The BFSI (banking, financial services, and insurance) sector has witnessed drastic technology-led changes over the past few years. The digitization of banking services, insurance claims, and information collection has led to massive data possession, which has made the industry a prime target for bad actors. A 2020 study by the IBM Security found that a data breach costs a company in the financial sector an average of $5.85 million.1
From small-time fraud involving individual credit card data to phishing attacks and the more recent larger network-based attacks that put entire systems at risk, security has become a major concern. For instance, Mastercard at one point faced some 460,000 intrusion attempts in a typical day, up 70% from in the previous year.2
The Top Cybersecurity Challenges of the BFSI Sector
- Increase in Cloud Workloads
- Third-Party Integrations
- Complex Security Infrastructure
- Difficulty Meeting Compliance Requirements
- Lack of Visibility
Increase in Cloud Workloads
Banks, like most other enterprises, have increasingly been moving their data to the cloud. This has created new security challenges. The need to quickly migrate to new IaaS cloud environments often results in risks being created through access point misconfiguration.
To keep up with growing demand for convenience and speed, banks had little choice but to make their core offerings and services available online. The industry often looks to third parties to create and maintain the necessary IT environments to facilitate mobile banking. However, gaps in integration can lead to security vulnerabilities. A simple example can be seen in how mobile wallets led to security breaches.3 During the initial stages, several banks worked with nascent tech companies to offer wallet options. This turned into a disaster for many, with hackers using weak integrations to gain access to the main system and exfiltrate confidential financial data.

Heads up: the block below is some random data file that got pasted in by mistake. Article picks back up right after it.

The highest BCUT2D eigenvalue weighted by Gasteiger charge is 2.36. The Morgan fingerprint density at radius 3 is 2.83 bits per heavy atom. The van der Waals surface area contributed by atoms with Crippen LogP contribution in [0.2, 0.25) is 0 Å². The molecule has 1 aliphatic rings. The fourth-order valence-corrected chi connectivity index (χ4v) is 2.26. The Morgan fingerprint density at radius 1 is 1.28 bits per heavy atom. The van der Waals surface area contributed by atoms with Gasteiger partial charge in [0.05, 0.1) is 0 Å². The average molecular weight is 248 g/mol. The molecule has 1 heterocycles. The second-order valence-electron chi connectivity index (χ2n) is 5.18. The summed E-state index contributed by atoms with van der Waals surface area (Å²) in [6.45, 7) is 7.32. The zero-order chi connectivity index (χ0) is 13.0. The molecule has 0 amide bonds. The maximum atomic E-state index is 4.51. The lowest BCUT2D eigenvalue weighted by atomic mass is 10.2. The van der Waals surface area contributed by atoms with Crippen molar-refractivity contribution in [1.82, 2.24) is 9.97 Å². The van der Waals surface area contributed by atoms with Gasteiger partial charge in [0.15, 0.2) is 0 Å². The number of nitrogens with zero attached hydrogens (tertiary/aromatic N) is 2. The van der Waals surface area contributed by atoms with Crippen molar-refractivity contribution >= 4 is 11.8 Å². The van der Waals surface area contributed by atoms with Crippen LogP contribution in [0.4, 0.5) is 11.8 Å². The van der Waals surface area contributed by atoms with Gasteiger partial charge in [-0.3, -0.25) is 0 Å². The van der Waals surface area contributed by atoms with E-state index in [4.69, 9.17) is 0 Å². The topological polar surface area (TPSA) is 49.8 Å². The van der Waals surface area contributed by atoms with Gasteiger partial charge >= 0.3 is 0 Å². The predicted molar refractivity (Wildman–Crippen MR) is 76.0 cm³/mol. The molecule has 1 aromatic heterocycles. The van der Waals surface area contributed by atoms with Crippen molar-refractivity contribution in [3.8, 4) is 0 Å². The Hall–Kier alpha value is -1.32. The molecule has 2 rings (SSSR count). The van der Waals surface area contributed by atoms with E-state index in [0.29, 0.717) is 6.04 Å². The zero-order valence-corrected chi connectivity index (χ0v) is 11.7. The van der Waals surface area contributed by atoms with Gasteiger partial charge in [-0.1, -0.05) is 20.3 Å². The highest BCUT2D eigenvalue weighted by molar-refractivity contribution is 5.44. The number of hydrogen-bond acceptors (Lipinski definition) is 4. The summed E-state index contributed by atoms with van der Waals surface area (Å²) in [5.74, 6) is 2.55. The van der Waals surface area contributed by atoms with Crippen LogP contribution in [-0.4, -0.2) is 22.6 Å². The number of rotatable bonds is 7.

Complex Security Infrastructure
Another challenge of BFSI is dealing with structured and unstructured data. One of the biggest security pitfalls is the deployment of several point multi-vendor solutions — some enterprises have as many as 45 different vendors deployed across their ecosystem. This often leads to insufficient integration and management, causing enterprises to deal with intentional or unintentional data access and loss.
Difficulty Meeting Compliance Requirements
By virtue of their business, banks and insurance companies tend to be widespread geographically in terms of their presence. This means that they must comply with multiple international/regional regulations and compliance requirements. Complexities increase since data compliance differs in each continent, country, and sometimes, even each state.
Lack of Visibility
The use of multiple solutions to manage specific security problems leads to a lack of visibility due to too many alerts and data coming from different security tools. This lack of visibility, coupled with the shortage of security professionals, makes it difficult to know what is happening across the network. It also complicates efforts to proactively secure sensitive data before an attack.
How BFSI Companies Can Overcome Security Challenges
A Ponemon Institute survey of 400 security professionals across financial services found the BFSI sector to be more “effective in detecting (56%) and containing (53%) cyberattacks than in preventing attacks (31%).”4 Here are several strategies to help BFSI companies implement more preventative measures to thwart cyber threats.